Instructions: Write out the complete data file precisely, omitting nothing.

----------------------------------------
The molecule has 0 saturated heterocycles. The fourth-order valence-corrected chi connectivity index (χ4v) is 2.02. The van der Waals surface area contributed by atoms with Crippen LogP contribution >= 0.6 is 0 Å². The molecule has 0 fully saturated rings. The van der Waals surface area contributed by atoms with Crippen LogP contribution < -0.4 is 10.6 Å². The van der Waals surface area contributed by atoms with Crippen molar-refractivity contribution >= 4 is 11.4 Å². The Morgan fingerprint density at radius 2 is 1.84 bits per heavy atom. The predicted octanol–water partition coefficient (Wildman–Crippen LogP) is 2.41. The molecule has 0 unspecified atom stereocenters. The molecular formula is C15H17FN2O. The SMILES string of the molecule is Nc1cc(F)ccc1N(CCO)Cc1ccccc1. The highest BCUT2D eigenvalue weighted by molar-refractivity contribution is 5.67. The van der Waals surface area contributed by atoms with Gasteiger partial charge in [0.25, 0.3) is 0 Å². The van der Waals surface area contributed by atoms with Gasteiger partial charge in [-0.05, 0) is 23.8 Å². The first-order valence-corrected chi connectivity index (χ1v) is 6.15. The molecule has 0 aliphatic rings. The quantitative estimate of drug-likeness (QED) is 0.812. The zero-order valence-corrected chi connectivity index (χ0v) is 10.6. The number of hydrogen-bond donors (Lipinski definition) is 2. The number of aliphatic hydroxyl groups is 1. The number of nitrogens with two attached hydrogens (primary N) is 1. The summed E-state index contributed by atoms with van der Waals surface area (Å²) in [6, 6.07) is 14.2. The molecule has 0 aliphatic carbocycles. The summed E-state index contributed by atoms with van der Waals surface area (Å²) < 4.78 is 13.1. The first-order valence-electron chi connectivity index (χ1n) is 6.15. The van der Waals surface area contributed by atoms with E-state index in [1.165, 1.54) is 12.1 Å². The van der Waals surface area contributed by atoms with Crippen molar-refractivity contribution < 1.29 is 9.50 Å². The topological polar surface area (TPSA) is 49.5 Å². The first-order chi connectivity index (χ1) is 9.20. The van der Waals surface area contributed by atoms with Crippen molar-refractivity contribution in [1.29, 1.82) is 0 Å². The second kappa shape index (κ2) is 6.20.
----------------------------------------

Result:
The molecule has 0 saturated heterocycles. The fourth-order valence-corrected chi connectivity index (χ4v) is 2.02. The van der Waals surface area contributed by atoms with Crippen LogP contribution >= 0.6 is 0 Å². The molecule has 0 fully saturated rings. The van der Waals surface area contributed by atoms with Crippen LogP contribution < -0.4 is 10.6 Å². The van der Waals surface area contributed by atoms with Crippen molar-refractivity contribution >= 4 is 11.4 Å². The Morgan fingerprint density at radius 2 is 1.84 bits per heavy atom. The predicted octanol–water partition coefficient (Wildman–Crippen LogP) is 2.41. The molecule has 0 unspecified atom stereocenters. The molecular formula is C15H17FN2O. The SMILES string of the molecule is Nc1cc(F)ccc1N(CCO)Cc1ccccc1. The highest BCUT2D eigenvalue weighted by molar-refractivity contribution is 5.67. The van der Waals surface area contributed by atoms with Gasteiger partial charge in [0.25, 0.3) is 0 Å². The van der Waals surface area contributed by atoms with Gasteiger partial charge in [-0.05, 0) is 23.8 Å². The first-order valence-corrected chi connectivity index (χ1v) is 6.15. The molecule has 0 aliphatic rings. The quantitative estimate of drug-likeness (QED) is 0.812. The zero-order valence-corrected chi connectivity index (χ0v) is 10.6. The number of hydrogen-bond donors (Lipinski definition) is 2. The number of aliphatic hydroxyl groups is 1. The number of nitrogens with two attached hydrogens (primary N) is 1. The summed E-state index contributed by atoms with van der Waals surface area (Å²) in [6, 6.07) is 14.2. The molecule has 0 aliphatic carbocycles. The summed E-state index contributed by atoms with van der Waals surface area (Å²) < 4.78 is 13.1. The first-order valence-electron chi connectivity index (χ1n) is 6.15. The van der Waals surface area contributed by atoms with E-state index in [1.165, 1.54) is 12.1 Å². The van der Waals surface area contributed by atoms with Crippen molar-refractivity contribution < 1.29 is 9.50 Å². The topological polar surface area (TPSA) is 49.5 Å². The first-order chi connectivity index (χ1) is 9.20. The van der Waals surface area contributed by atoms with Crippen molar-refractivity contribution in [1.29, 1.82) is 0 Å². The second kappa shape index (κ2) is 6.20.